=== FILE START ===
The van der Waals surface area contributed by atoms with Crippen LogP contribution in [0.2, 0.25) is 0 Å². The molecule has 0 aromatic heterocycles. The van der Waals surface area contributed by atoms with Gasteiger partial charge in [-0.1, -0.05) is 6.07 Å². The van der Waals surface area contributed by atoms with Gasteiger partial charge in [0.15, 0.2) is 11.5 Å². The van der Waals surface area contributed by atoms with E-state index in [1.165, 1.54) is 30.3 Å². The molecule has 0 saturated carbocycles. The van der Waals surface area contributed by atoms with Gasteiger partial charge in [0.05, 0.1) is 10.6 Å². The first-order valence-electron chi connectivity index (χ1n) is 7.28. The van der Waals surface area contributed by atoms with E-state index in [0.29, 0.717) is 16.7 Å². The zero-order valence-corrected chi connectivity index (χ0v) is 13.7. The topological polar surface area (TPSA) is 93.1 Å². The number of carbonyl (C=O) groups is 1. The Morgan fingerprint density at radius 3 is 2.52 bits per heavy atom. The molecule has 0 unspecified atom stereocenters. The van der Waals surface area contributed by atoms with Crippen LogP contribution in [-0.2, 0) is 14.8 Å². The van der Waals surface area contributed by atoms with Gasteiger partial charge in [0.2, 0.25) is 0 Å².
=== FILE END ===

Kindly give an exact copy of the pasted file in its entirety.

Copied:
The van der Waals surface area contributed by atoms with Crippen LogP contribution in [0.2, 0.25) is 0 Å². The molecule has 0 aromatic heterocycles. The van der Waals surface area contributed by atoms with Gasteiger partial charge in [-0.1, -0.05) is 6.07 Å². The van der Waals surface area contributed by atoms with Gasteiger partial charge in [0.15, 0.2) is 11.5 Å². The van der Waals surface area contributed by atoms with E-state index in [1.165, 1.54) is 30.3 Å². The molecule has 0 saturated carbocycles. The van der Waals surface area contributed by atoms with Gasteiger partial charge in [0.05, 0.1) is 10.6 Å². The first-order valence-electron chi connectivity index (χ1n) is 7.28. The van der Waals surface area contributed by atoms with E-state index in [0.29, 0.717) is 16.7 Å². The zero-order valence-corrected chi connectivity index (χ0v) is 13.7. The topological polar surface area (TPSA) is 93.1 Å². The number of carbonyl (C=O) groups is 1. The Morgan fingerprint density at radius 3 is 2.52 bits per heavy atom. The molecule has 0 unspecified atom stereocenters. The van der Waals surface area contributed by atoms with Crippen LogP contribution in [-0.2, 0) is 14.8 Å². The van der Waals surface area contributed by atoms with Gasteiger partial charge in [0.2, 0.25) is 0 Å².